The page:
You know that you or your child has Learning Disabilities (LD). You need to know that about 50 percent of people with LD will also have one or more related disorders. There is a “Continuum of neurologically-based disorders” that are frequently found together. It is important that all problems be recognized so that all can be addressed.
These related problems might include:
Other Brain Processing Disorders
Many people with LD will also have a Language Disability. He or she will have difficulty quickly processing what is heard, often not being able to keep up. Others may have no difficulty speaking when he or she initiates the conversation, but have significant difficulty finding the right words and organizing thoughts when asked to respond to a question or comment. Thus, language disabilities might include receptive and/or expressive language problems.
Another brain processing disorder relates to a Motor Coordination Disorder (Sensory Integration Disorder). Some might have difficulty coordinating teams of small muscles (fine motor skills), resulting in poor handwriting and possibly in difficult with buttoning, zipping, or tying. Others might have problems coordinating teams of large muscles (gross motor skills), resulting in being clumsy or running with poor coordination. Some might have difficulty coordinating eye-hand activities (catching, hitting, throwing) or knowing where they are in space, bumping into things. Another aspect of motor problems might relate to balance, resulting in difficulty riding a bike or quickly going down stairs. Finally, some with motor problems might be very sensitive to touch (tactile sensitivity).
Finally, some with LD might have problems with higher level tasks such as organization and executive function. He or she will have problems organizing materials, losing, forgetting, or misplacing things. Or, the problems might relate to organizing ideas when speaking or when writing. Executive function problems relate to analyzing tasks, deciding how to address these tasks, and carrying them out in a timely way.
Attention-Deficit/Hyperactivity Disorder (ADHD)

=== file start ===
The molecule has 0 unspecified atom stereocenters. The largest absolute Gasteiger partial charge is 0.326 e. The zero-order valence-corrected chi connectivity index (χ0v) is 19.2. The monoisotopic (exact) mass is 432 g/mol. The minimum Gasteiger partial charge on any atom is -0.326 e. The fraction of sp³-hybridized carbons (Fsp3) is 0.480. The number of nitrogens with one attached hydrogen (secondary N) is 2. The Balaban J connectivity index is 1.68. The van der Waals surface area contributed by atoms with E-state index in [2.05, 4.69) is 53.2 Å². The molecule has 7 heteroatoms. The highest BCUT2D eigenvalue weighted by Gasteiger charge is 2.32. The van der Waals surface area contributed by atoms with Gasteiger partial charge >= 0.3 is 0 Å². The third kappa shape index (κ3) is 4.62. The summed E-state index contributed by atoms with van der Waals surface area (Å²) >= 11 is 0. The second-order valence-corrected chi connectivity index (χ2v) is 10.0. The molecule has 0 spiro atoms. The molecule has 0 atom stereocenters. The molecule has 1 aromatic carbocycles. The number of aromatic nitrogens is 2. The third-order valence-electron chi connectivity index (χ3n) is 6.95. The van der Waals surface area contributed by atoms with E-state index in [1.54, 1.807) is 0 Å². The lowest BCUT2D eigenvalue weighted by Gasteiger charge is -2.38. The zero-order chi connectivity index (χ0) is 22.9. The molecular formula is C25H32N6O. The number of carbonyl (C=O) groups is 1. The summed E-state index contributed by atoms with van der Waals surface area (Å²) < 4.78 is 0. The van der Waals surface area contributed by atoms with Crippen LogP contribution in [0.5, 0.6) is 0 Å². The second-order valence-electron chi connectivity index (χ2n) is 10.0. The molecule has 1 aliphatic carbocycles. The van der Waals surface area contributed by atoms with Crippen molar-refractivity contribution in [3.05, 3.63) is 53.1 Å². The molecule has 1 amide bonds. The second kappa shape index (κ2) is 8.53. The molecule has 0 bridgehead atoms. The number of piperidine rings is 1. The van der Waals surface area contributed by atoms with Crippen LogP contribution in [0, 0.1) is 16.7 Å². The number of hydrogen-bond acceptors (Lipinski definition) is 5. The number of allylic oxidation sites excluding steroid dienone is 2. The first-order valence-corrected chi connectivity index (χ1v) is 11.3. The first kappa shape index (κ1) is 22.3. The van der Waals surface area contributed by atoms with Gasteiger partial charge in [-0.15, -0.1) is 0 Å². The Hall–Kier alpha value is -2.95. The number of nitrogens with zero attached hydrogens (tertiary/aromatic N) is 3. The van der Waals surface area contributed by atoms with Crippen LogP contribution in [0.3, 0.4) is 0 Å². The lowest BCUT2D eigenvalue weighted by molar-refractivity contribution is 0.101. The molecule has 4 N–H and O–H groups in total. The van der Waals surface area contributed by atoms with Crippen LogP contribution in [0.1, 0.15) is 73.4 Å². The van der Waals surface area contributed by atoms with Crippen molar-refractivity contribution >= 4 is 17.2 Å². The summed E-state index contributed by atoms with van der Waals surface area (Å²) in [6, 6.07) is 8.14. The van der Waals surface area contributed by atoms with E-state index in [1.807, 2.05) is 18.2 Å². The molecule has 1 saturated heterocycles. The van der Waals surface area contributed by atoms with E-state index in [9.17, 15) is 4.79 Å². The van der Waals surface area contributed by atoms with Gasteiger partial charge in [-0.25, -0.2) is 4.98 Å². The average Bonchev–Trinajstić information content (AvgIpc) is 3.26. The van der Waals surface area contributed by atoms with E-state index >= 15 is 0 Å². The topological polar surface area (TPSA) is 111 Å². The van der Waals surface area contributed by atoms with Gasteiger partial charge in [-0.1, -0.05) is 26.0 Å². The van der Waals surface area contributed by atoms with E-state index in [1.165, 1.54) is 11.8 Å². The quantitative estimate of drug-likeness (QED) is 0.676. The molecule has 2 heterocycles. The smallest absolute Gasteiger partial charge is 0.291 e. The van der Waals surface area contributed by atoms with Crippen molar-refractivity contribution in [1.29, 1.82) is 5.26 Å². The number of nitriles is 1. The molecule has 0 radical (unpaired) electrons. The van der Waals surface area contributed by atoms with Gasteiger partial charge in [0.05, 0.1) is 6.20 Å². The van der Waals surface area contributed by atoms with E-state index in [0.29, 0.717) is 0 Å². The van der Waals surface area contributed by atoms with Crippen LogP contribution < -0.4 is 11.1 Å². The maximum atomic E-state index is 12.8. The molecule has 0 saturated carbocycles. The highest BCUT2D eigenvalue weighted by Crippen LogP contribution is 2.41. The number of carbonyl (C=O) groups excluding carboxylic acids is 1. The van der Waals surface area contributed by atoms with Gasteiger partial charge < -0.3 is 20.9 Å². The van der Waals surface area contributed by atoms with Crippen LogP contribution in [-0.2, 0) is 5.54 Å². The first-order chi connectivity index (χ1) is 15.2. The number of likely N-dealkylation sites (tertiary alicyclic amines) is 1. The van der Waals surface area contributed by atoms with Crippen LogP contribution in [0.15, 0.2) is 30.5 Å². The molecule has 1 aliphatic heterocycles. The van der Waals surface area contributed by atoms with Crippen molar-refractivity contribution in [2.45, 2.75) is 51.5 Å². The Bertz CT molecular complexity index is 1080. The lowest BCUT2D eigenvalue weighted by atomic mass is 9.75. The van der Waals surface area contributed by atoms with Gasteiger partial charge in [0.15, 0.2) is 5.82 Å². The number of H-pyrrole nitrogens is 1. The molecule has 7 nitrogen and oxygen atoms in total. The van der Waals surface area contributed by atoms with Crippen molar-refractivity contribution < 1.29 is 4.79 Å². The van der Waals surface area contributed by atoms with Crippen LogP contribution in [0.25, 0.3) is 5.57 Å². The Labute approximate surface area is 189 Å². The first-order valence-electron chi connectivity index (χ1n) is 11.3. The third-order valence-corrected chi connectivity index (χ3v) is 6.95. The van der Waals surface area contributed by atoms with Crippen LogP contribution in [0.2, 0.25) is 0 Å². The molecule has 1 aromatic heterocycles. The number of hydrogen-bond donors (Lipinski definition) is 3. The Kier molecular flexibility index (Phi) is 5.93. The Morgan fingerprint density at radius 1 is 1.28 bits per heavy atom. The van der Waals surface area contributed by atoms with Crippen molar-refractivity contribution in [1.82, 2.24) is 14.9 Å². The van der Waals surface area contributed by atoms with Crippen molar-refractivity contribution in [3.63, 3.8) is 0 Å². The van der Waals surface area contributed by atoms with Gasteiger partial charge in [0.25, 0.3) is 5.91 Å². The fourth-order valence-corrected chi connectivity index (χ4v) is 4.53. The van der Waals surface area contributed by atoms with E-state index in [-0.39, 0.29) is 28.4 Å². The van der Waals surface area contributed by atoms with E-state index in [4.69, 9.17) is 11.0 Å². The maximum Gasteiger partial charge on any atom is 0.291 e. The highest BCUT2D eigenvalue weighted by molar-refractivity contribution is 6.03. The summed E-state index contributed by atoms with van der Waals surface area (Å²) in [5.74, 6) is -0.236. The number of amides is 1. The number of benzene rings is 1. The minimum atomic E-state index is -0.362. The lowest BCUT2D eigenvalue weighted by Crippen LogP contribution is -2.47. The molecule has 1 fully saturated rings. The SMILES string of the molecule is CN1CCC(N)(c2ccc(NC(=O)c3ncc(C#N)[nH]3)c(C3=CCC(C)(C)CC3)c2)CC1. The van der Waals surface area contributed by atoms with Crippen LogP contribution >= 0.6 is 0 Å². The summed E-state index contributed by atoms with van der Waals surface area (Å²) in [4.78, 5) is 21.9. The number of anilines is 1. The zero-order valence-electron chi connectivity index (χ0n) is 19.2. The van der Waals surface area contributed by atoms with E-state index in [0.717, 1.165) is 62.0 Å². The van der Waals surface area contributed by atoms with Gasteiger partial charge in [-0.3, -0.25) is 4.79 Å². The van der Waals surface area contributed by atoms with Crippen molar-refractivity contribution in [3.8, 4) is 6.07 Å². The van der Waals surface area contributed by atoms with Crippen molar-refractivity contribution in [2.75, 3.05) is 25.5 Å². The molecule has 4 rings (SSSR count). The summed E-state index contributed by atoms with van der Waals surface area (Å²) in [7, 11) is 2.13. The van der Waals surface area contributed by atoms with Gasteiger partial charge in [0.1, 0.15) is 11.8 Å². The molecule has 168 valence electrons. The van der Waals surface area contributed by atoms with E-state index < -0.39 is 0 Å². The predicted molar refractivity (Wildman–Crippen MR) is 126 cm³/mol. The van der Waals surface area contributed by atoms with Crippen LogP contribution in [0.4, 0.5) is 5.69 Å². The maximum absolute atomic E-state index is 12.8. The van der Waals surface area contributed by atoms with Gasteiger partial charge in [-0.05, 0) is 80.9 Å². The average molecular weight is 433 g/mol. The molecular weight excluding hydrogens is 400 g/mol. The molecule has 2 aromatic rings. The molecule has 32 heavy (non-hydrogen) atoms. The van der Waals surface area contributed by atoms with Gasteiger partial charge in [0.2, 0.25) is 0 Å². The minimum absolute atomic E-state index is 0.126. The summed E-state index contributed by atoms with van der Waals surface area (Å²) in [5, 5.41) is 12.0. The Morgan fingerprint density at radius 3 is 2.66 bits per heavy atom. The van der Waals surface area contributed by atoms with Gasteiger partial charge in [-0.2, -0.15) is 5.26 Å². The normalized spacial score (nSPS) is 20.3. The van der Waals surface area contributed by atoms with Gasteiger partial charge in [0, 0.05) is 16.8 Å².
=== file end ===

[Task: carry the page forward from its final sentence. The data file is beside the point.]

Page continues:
About half of individuals with LD will also have ADHD. This problem is characterized by a chronic and pervasive history of hyperactivity, inattention, and/or impulsivity. The inattention might relate to being distracted by what is seen, heard, or thought or might relate to organization or executive function problems.
Regulation of emotions
It is not uncommon for adults or children with LD to struggle with anxiety, depression, or anger control as a result of the frustrations and failures experienced. These emotional problems usually start at a certain time and relate to specific circumstances or stresses and are thought of as secondary emotional problems.
For most people with LD, the problems with regulating their emotions are not situational, they are neurologically-based. These problems have a chronic history, often beginning in early childhood, and are pervasive, occurring at home, in school, with friends, and during all months of the year. Often, there is a family history of similar problems.
These might be related to specific themes such as separation, social interactions, performance, specific objects, or specific places. Or, the anxiety disorder might be generalized to most aspects of life. If the level of anxiety becomes too great, the child or adult will experience a panic attack with an increased heart rate, breathing rate, sweating and feelings of apprehension.
Behaviors suggesting depression might include feeling depressed, an irritable mood, decreased interest or loss of pleasure in many activities, sleep disturbances, decreased ability to concentrate, indecisiveness, agitation, slowness of thinking, fatigue, feelings of worthlessness and, inappropriate anger. Suicidal thoughts or thoughts of death might occur.